Developing Nucleus Specific Finite Element Models Using Confocal Microscopy Scans
College of Engineering
Department of Mechanical & Biomedical Engineering
Dr. Gunes Uzer
Emerging evidence suggests that nucleus have an inherent ability to adapt to mechanical force. Current approaches, however, are unable to quantify native forces generated in on cell nuclei without inserting sensors that affect cell function. Our goal in this research therefore is to use Finite Element Modeling in combination with confocal microscopy to generate mechanical models of nuclei.
To build nuclear Finite element models chromatin of mesenchymal stem cell nuclei were imaged with a Zeiss 810 confocal microscope at 120nm planar resolution at every 360nm. These images were developed into hexahedral based models. To calibrate the model, isolated live cell nuclei stiffness were deduced using an Atomic force microscope (AFM). Establishing this process will enable the creation of nucleus specific models that allow further research into how the mechanical stiffness of a nucleus is regulated.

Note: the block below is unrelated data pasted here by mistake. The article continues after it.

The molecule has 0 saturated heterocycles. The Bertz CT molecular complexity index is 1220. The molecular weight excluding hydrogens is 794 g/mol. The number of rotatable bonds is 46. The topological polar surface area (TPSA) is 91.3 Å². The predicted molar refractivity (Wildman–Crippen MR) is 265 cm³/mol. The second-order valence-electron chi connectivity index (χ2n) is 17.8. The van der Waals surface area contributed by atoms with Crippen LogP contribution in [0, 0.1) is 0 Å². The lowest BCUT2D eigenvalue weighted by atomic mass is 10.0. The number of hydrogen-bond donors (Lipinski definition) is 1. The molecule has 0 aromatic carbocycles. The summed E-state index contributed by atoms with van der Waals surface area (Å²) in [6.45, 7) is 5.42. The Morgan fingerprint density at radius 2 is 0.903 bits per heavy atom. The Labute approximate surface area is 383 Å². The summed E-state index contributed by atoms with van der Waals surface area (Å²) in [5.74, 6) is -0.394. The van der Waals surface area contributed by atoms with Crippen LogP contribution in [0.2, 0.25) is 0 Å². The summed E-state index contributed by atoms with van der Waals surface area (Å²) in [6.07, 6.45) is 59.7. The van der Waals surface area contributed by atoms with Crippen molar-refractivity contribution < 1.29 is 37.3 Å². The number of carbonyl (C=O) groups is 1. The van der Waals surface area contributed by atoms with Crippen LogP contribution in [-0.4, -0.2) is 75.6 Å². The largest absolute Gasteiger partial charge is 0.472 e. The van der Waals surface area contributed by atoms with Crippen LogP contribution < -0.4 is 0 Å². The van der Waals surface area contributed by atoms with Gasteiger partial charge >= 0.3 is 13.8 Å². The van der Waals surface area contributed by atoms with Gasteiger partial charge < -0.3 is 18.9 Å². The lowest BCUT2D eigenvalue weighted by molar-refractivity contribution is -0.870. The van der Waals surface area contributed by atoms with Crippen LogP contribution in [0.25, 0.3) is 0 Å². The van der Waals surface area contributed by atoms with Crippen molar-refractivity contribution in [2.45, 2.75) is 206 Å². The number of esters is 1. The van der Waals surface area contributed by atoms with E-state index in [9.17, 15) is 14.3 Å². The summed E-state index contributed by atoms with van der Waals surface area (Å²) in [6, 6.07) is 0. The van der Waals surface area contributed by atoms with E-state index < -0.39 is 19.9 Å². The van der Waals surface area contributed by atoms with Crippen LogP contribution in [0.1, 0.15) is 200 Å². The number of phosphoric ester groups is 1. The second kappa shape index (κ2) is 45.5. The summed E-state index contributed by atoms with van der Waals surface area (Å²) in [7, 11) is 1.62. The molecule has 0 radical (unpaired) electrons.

Kennedy, Zeke; Newberg, Josh; Schimpf, Jesse; Davis, Paul H.; and Fitzpatrick, Clare, "Developing Nucleus Specific Finite Element Models Using Confocal Microscopy Scans" (2019). 2019 Undergraduate Research and Scholarship Conference. 84.
This study was supported in-part by NIH COBRE Matrix Biology Program (1P20GM109095-01), Idaho NASA EPSCoR Research Initiation Grant under Award (NNX15AK35A) and NASA Idaho Space Consortium Seed Grant (NNX15AI04H).